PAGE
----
Search Engine FAQ

Search Engine Ranking Algorithms


How Search Engines Work


Search the Web

Search This Website

How to Find Info about People on the Web

Historical Info on Search Engines































































How To Use Web Search Engines
Tips on using internet search sites  like Google, alltheweb, and Yahoo.

Page 2-- Spidap's Basic Search Engine FAQ

1. Why do I need a search engine?

For the same reason you need a card catalogue in a library.  There is lots of great and useful information in a library, but it's physically impossible to examine all the books personally.  Not even the most indefatigable web-surfer could hyperlink to all the documents in the aptly named World Wide Web.  There are billions of pages on the Web.  And every minute of the day, folks are posting more.

The search engines and directories help you sift through all those 1's and 0's to find the specific information you need.

2. If it's impossible to examine all the documents on the Web, how do the search engines do it?

They use software programs known as robots, spiders or crawlers.  A robot is a piece of software that automatically follows hyperlinks from one document to the next around the Web.  When a robot discovers a new site, it sends information back to its main site to be indexed. Because Web documents are one of the least static forms of publishing (i.e., they change a lot), robots also update previously catalogued sites.  How quickly and comprehensively they carry out these tasks varies from one search engine to the next.

3. Which search engine is "the biggest"?

They'd all like you to believe they're either "the biggest" or, if they can't possibly claim that, "the best."  

Google currently claims to index over 3.3 billion pages, while (one of Yahoo’s many search properties) claims to index over 3.1 billion.   Search engines which demand that site owners pay to have their sites indexed, such as AskJeeves, index fewer pages.   

4. How Do Search Engines Work, Technologically?

Click here for our detailed explanation of search engine technology, including keywords, clustering, relevancy ranking, meta tags and more.  For a more highly technical discussion, try our page on Search Engine Ranking Algorithms

5. What's the difference between a Web directory like Yahoo and a Web search engine like Google?

There is less difference now than there used to be, because many search engines, including Google, have built large subject catalogues to help you search.   But think of a Web directory as a subject catalogue--something like the subject catalogue in your local library.  Yahoo started out as a directory but is now de-emphasizing that aspect of their broadly-based business. 

However, directories such as The Open Directory aka dmoz and the Google Directory attempt to organize Web by dividing it into topics and subtopics.  Some examples include: Arts, Science, Health, Business, News, Entertainment.  If you're looking for information on the Web that fits neatly into an obvious subject or category, go first to a web directory.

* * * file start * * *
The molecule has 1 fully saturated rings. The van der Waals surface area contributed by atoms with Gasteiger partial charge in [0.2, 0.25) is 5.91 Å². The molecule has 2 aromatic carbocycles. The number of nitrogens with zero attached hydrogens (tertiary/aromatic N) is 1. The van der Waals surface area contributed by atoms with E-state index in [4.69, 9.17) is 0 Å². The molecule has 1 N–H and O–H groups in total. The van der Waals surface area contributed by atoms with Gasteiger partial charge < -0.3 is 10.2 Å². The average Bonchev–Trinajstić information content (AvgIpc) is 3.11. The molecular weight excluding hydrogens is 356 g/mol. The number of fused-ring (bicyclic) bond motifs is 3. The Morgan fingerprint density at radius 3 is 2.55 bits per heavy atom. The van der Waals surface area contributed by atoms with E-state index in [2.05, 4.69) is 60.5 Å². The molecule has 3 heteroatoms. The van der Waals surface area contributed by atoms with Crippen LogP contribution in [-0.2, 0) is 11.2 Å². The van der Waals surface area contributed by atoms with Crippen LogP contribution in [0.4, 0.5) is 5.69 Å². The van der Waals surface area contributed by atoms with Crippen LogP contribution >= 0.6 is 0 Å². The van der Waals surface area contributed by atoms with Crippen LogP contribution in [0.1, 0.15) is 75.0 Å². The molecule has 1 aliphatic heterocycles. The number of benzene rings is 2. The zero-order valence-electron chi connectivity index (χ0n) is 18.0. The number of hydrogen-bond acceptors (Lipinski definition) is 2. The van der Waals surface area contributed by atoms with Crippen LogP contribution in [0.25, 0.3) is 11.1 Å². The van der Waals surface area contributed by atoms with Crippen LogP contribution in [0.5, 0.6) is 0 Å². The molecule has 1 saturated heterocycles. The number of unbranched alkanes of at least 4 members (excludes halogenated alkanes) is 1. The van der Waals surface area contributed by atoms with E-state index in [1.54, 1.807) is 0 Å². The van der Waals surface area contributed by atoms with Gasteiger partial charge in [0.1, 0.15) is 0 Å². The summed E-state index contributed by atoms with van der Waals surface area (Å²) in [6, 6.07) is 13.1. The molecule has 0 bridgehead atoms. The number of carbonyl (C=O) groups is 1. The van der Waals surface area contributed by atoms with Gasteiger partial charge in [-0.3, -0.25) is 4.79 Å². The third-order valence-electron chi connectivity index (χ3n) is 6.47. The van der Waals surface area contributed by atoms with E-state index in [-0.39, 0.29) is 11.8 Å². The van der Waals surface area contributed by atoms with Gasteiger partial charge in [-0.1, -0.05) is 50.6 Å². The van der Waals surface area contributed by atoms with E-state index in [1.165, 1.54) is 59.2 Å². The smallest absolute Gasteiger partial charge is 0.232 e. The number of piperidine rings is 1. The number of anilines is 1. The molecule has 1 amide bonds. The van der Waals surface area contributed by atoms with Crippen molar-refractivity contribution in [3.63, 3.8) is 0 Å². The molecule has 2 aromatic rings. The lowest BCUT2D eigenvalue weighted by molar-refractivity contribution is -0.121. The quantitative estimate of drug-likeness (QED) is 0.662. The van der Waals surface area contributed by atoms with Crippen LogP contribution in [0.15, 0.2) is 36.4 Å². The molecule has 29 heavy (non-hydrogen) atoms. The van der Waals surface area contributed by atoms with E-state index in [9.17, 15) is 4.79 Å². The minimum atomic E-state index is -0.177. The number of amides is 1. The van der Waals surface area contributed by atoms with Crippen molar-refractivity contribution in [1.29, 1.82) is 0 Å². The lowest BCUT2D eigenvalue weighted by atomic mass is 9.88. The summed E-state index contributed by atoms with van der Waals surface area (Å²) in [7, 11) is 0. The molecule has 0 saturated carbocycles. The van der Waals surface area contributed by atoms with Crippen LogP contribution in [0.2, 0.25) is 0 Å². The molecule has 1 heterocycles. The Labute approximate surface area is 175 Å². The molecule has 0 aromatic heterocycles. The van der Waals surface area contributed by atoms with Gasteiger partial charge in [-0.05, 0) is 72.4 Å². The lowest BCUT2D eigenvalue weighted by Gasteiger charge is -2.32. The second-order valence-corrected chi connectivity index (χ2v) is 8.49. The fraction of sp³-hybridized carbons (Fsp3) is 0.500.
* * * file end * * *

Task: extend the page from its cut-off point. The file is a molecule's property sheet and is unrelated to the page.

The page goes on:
Think of a Web search engine as an index that enables you to seek out specific words and phrases.  With the search engine's help, you can locate individual appearances of such words in documents all over the Web.

This can be both a blessing and a curse--but it's more commonly the latter! You are likely to get far too many hits.  Or you might discover that your keyword has meanings you didn't anticipate.  Rarely, you might get no hits at all.

In brief, here's a quick run-down of some well-known general topic search engines:

Yahoo's directory, the Google Directory, and the Open Directory Project (dmoz) are web directories -- essentially subject indices.  They began as attempts to catalogue important/useful pages on the Web.  Search on a subject or topic.  If you know exactly what subject you're searching for, and have a good sense of how to find your subject within a hierarchies of larger subjects, a directory is a good place to start.

Google was one of the newer search engines, but it rapidly become the favorite.  In fact, the word is commonly used as a verb, a synonym for searching:  "I'm going to google the web to find the info I need."  

Google is thorough and fast.  Its technology considers pages that are linked from many other sites to be more important than pages that only have a few links from other sites.  In other words, if many webmasters consider a website valuable enough to create a link to it, Google considers that a good reason to justsify a high ranking for that site.

Confusingly, while Yahoo’s search functionality was for a couple of years been based on Google.  In fact, Yahoo was one of Google's investors.  As of March, 2004, however, that partnership ended, and Yahoo is now developing their own search technology, which will probably be based on search algorithms they obtained when they acquired Inktomi.